-took care of it, cheerfully, then proceeded to edge the parking area with the weed-eater, get extra chairs out of scary garage attics, and generally did all the things that I didn’t have time for and that were the WORST JOBS and that needed to be done, and he was friendly, polite, and cheerful. I didn’t learn until later that this was the Bride’s brother; he thanked me for doing “so much to make his sister’s wedding work.”
So that was a surprise.
Eventually, after nine or ten hours of labor and no food for most of it (eventually, one of the bridal minions chased me down around five or six and made me eat – typically I won’t at this sort of event) we actually finished setting the whole thing up, and were done two hours ahead of schedule. I was surprised; I knew the wedding wasn’t until seven, but I… it’s been years since there weren’t emergencies requiring rewriting the schedule, hamfisting things until the very last possible minute. I was taken aback. While Miss P. took a nap (she’d spent the day doing the final stitches and applying the swarovski crystals to the gown) I… pretended to be busy. I met another gay gentleman – as one straight guy mentioned, people were practically surrounded by gay guys! There were, like, three of us!
He was a nice fellow, and came on a little strong, which I’m sure was karma, because I presumably had done the same thing to the Officiant the night before, as you can read in Post the Sixty-Seventh.
The service itself? Geeky and Glorious. At the last minute, I was asked to cover the music during the ceremony as well, with a laptop and attached speakers. Dang. I was not prepared, but I managed. The bridal march was from Game of Thrones, as I recall; the recessional – which I was a little late with – the bride’s mother shouted “Play the Music” during the moment of confusion – the recessional was the Imperial March. The Officiant’s service – so much science, so much geekery, so much fandom. If there was any classic geekery that was left out, it was not through lack of research or trying.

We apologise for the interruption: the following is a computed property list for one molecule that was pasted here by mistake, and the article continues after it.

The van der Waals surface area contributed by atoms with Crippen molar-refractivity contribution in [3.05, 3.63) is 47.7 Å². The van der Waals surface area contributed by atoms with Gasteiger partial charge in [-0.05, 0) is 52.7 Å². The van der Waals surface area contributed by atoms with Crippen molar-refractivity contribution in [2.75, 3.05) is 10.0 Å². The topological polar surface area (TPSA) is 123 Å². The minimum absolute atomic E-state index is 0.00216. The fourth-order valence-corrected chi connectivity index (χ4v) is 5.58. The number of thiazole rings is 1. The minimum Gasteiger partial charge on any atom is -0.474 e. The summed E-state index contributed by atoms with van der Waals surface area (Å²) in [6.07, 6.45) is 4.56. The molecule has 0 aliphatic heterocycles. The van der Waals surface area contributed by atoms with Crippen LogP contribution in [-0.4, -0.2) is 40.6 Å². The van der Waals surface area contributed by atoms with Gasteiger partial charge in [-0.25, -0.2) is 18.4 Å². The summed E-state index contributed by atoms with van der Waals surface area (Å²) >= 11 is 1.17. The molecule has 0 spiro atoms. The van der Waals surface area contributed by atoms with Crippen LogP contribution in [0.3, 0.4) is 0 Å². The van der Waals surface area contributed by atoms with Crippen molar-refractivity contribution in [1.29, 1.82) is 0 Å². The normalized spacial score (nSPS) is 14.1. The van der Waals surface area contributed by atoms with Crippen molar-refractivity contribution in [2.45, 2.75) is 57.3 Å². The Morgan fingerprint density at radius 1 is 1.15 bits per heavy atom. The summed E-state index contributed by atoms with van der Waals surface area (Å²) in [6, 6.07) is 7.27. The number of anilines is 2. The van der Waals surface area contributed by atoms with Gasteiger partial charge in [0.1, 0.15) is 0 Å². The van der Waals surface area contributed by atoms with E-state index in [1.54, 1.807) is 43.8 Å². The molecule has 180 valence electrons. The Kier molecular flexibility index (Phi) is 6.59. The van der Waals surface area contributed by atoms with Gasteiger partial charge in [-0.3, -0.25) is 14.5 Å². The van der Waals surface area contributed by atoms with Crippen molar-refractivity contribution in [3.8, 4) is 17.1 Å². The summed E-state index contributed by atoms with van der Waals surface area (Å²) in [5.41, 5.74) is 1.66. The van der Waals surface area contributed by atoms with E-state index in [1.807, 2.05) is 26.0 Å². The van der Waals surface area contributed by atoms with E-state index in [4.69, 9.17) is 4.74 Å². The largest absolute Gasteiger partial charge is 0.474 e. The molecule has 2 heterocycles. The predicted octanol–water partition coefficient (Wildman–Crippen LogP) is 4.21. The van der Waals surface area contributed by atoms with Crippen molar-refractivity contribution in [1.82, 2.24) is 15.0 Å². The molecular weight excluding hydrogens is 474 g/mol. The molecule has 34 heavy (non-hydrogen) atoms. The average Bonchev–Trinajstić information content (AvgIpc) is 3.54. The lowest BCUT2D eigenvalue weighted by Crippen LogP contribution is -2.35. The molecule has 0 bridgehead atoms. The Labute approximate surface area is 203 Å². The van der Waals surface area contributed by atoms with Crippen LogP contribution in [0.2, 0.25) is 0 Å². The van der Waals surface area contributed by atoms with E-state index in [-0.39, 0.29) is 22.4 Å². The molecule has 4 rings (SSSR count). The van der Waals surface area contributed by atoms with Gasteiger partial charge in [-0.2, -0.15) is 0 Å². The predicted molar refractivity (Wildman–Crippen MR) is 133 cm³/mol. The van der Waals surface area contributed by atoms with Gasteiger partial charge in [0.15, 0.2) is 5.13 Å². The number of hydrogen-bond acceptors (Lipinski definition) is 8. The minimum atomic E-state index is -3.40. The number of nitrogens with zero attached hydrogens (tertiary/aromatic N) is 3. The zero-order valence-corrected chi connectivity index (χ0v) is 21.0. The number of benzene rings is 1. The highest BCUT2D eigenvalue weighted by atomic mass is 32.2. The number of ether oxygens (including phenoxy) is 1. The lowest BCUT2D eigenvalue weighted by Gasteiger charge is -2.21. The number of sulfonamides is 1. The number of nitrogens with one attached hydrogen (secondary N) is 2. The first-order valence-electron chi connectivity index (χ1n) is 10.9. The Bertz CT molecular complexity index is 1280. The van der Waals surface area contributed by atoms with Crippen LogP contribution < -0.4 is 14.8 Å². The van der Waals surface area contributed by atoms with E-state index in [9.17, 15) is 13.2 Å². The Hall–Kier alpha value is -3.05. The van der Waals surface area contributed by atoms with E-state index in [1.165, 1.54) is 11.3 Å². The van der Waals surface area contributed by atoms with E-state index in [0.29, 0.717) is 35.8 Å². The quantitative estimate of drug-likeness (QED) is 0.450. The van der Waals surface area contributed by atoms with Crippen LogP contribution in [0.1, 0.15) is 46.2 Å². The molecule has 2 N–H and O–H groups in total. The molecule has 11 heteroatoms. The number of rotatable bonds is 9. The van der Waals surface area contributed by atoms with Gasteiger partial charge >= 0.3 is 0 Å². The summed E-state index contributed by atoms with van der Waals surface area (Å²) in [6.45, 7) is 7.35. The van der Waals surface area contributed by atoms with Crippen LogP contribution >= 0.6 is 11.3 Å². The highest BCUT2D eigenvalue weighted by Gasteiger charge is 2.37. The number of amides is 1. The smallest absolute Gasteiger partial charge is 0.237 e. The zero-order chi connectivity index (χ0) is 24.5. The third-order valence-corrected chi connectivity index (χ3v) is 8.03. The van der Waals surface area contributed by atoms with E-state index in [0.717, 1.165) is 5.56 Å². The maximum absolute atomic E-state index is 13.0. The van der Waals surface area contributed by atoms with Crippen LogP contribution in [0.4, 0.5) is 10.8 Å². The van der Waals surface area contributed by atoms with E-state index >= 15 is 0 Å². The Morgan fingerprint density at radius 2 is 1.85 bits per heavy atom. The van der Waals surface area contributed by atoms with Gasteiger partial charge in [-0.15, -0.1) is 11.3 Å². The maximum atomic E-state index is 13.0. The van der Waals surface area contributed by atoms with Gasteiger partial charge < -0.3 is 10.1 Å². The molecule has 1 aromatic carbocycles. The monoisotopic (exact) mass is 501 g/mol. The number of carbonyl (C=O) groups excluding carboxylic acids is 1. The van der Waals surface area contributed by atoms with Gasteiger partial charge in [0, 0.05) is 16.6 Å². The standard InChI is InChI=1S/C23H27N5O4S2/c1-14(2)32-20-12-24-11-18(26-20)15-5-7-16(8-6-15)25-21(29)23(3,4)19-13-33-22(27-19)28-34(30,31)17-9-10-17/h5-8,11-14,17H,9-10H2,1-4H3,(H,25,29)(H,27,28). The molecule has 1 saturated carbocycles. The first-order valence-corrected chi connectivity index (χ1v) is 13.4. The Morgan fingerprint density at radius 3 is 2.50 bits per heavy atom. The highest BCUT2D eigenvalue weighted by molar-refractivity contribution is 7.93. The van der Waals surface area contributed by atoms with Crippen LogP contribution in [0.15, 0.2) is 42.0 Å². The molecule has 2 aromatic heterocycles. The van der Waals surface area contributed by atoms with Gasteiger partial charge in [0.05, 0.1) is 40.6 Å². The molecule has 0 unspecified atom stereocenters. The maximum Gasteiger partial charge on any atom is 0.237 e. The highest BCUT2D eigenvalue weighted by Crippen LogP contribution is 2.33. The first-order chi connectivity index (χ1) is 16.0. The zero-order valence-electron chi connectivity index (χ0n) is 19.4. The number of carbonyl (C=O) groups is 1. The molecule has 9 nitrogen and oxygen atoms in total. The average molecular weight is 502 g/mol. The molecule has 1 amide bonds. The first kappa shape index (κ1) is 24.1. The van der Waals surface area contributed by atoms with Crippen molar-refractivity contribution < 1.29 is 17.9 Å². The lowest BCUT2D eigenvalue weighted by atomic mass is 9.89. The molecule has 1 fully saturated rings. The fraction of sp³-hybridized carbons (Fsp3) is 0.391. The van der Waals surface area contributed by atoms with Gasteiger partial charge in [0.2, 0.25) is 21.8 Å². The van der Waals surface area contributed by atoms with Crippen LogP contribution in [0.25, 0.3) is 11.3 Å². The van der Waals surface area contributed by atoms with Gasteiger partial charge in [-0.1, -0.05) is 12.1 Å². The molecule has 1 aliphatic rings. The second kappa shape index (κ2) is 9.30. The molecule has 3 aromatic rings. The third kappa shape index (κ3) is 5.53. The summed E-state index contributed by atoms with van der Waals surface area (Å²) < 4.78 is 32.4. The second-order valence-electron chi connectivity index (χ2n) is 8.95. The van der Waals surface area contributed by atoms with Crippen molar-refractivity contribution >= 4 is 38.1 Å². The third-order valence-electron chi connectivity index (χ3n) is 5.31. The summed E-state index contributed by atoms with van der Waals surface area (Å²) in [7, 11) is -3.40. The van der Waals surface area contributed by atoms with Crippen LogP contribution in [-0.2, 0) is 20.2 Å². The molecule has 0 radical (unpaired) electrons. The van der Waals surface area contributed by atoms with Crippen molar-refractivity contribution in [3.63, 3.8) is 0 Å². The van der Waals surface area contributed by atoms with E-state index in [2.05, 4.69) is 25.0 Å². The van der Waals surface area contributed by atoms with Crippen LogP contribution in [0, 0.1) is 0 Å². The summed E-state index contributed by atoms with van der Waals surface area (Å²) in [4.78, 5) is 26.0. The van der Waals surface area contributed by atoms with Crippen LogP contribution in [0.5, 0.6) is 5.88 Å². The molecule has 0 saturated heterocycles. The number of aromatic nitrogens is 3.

During the vows – which Bride and Groom had themselves written, Officiant teared up. Groom had stolen Bride’s opening line, and when her turn came, she said so. A moment to compose herself, and then she delivered her own vows. The kiss; they were wed; it was one of the most fitting, beautifully performed weddings that I’ve witnessed. It was fitting, suitable, perfectly matched. Most weddings that I’ve done, you can tell that they aren’t going to work before they start. These two? I think they’ve got a shot, and more than a decent one, at that. I’m a little teary-eyed writing this, I don’t mind admitting, thinking of how well-suited to one another they are.
Honestly, I know that this isn’t nearly as satisfying a narrative as it ought to be, but I was interrupted while writing it by crab, veal, and wine. How can such an one as I refuse? And so this half of the tale is disjointed. Suffice it to say that they were well wed, that Miss P. cockblocked the gentleman who was waaaay into hooking up with me at the wedding, and that we safely broke down the decor and buffet. We were home by 3:30 a.m. a week ago, Saturday.